Perhaps no industry is more exposed to climate change than the insurance sector. Climate change accelerates the frequency of natural disasters, ranging from hurricanes, flooding, severe drought and wildfires, with more than half of all natural disasters linked to financial disasters linked to climate change .
In the U.S., more than 100 million people live along coastal areas  and 9 million live on low elevation zone areas that are less than 8 feet above the local tide lines . Given the scale of the population exposure to flood zones, the financial and logistical challenges involved in assessing and addressing flood risk due to global warming have been immense. The U.S. has experienced its worst run of natural disasters over the last two decades, with the greatest financial losses stemming from flood-related disasters such as Katrina ($150 billion), Sandy ($50bn), Hurricane Andrew ($45bn), Midwest Floods ($34bn), Ike ($30bn), and more than a dozen others that have yielded losses of over $10bn.
Pricing Risk: Funding the NFIP
The bulk of flood insurance in the U.S. is underwritten by the National Flood Insurance Program (NFIP), a division of the Federal Emergency Management Agency (FEMA). In 2016, the NFIP underwrote nearly 6 million flood insurance policies and collected $3.5bn of flood insurance premiums. Unfortunately, the premiums are nowhere near enough to the scale of risks assumed. The value of flood-insured assets along the U.S. Coastal areas is roughly $10.6 trillion, with $1.25 trillion directly assumed by the NFIP  highlighting the scale of insurance funding gap. In the last decade, the NFIP has incurred $30bn in losses and still owes $24bn in outstanding debt to the U.S. Treasury that it is unlikely to repay.
Climate Change and the Challenge of Insuring Flood Risk
Insuring flood risk is particularly challenging because of the scale of the underlying financial risks, and the difficulty in mitigating the risk profiles of those affected since this would require mass relocations of millions of people living in flood plains in the U.S. Forecasting the risks becomes particularly challenging in the face of climate change, but it is expected that by 2050, annual flooding losses in the world’s coastal cities is expected to hit $1trillion globally, with nearly 40% falling on four cities, three of which are in the U.S, i.e. New Orleans, Miami, and New York .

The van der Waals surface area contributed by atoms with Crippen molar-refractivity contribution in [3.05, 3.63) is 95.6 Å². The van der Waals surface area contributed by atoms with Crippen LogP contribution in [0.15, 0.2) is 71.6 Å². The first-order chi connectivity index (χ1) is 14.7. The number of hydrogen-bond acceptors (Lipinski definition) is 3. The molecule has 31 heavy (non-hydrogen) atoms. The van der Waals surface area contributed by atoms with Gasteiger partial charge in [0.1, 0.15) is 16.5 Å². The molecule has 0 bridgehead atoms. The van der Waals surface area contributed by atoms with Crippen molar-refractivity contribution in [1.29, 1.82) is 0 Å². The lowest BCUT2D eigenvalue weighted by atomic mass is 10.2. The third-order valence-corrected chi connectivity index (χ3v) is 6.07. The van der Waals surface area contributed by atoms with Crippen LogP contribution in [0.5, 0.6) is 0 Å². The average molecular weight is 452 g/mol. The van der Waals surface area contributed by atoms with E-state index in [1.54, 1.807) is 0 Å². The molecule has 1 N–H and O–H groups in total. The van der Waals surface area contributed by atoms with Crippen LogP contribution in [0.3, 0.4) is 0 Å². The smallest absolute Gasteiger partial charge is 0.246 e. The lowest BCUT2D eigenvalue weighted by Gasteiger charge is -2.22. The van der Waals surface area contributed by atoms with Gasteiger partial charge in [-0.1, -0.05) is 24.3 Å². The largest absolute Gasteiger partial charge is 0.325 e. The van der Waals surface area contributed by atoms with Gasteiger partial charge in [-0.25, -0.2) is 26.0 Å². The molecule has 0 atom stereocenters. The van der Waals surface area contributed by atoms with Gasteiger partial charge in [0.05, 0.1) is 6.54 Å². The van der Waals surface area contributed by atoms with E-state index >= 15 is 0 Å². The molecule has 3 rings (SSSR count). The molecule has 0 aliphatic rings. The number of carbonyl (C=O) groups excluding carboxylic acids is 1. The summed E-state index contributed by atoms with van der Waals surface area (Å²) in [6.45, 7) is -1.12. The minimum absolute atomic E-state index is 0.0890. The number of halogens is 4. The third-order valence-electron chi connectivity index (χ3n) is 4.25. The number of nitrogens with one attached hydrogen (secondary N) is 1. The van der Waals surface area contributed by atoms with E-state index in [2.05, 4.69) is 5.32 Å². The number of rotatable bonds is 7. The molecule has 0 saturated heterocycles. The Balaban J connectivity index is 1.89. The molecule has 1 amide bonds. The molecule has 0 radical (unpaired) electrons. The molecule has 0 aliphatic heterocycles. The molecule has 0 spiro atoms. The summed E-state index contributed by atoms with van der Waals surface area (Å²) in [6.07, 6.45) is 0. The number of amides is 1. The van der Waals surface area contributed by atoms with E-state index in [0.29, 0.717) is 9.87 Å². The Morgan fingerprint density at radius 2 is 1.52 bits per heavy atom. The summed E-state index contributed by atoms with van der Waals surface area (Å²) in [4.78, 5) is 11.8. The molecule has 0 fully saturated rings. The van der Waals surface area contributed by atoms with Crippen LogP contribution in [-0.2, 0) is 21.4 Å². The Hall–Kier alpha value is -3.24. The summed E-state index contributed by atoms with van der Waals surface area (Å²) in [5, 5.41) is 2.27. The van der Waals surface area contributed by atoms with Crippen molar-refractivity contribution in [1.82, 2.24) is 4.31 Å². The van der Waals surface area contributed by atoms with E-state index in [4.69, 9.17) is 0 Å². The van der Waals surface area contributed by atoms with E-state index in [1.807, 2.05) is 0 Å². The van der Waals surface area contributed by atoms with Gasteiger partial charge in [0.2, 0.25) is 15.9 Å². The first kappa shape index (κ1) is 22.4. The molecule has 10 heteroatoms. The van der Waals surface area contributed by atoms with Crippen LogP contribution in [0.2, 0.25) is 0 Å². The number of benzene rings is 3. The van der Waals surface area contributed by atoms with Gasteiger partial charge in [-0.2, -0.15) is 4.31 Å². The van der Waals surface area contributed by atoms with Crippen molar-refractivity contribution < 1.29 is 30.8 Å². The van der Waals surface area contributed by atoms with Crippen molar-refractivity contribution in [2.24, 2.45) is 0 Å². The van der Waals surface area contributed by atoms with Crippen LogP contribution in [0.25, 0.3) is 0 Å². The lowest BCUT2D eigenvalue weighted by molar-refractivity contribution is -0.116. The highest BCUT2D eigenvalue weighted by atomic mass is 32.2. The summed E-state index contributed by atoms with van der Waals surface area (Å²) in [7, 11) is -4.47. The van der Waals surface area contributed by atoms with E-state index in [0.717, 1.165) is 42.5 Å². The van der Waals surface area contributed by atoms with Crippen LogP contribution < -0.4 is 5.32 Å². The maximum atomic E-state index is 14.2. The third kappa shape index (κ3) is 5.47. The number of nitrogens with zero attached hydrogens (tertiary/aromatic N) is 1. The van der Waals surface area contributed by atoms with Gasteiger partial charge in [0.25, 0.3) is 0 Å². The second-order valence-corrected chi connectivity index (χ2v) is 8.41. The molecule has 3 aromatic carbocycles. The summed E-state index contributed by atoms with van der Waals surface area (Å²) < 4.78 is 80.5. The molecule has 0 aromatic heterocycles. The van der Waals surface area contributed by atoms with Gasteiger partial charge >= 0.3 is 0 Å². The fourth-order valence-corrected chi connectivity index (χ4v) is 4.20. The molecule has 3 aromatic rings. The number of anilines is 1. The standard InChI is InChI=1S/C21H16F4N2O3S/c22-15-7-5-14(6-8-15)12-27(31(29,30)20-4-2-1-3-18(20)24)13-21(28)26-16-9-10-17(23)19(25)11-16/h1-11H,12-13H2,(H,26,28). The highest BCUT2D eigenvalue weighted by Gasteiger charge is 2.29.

Insuring flood risk has some fundamental issues. First of all, assessing flood risk is difficult since it requires complex assessment methodology that needs to take into account the geographic distribution of flood maps of the entire country to a very high degree of accuracy, typically within a meter – and also requires assessment at a property level to determine the specific premiums that a particular premiums that a specific property should be charged. Without subsidization, the cost of any kind of insurance premium should – at a very basic level – match the value of the insured asset versus the probability weighted risk of the incidence occurring. Part of the challenge in flood insurance is that the incidence of flood risk has increased significantly as a result of climate change, but the insurance premiums that the NFIP charges are typically locked in for extended periods. Thus, thirty years ago, a household may have been located in an area with a 1:500 flood risk area (i.e. with the risk of flooding estimated at 1 in every 500 years), but the risk may have changed during the same time to 1:30 due to climate change. The magnitude of this change highlights how significant the change in premiums needs to be to actually address the risk. Removing the subsidies would drive up the premiums for a house by tens of thousands of dollars a year, with many households in the U.S. potentially expected to pay over $100,000 in insurance premiums. These premiums are out of reach of many households, and this has led the NFIP to maintain old premiums for households under it’s “grandfathering” practice .
The financial risks faced by the NFIP are urgent and immense. In the long run, it will be necessary to push for more regulation to ensure that the subsidies in flood risk are eliminated so that premiums reflect the fully-baked in costs of the financial risks assumed by property owners. However, political pressure to maintain existing rates means that this strategy is untenable. In the short-to-medium term, the NFIP should pursue a number of options to start addressing flood risk, including:
- Instituting and promoting flood prevention measures at a property level, including adjusting premiums to reflect changes taken by homeowners to reduce risk such as: setting up basement enclosures, elevating buildings and moving contents higher above ground
- Adjusting flood maps to properly reflect flood risk
- Including the impact of climate change on premiums by including the risks associated with future sea-level rises and increased risk of storms
- Instituting mandatory insurance in flood areas to reduce the degree of subsidization
- (2013). Flood Insurance – Strategies for Increasing Private Sector Involvement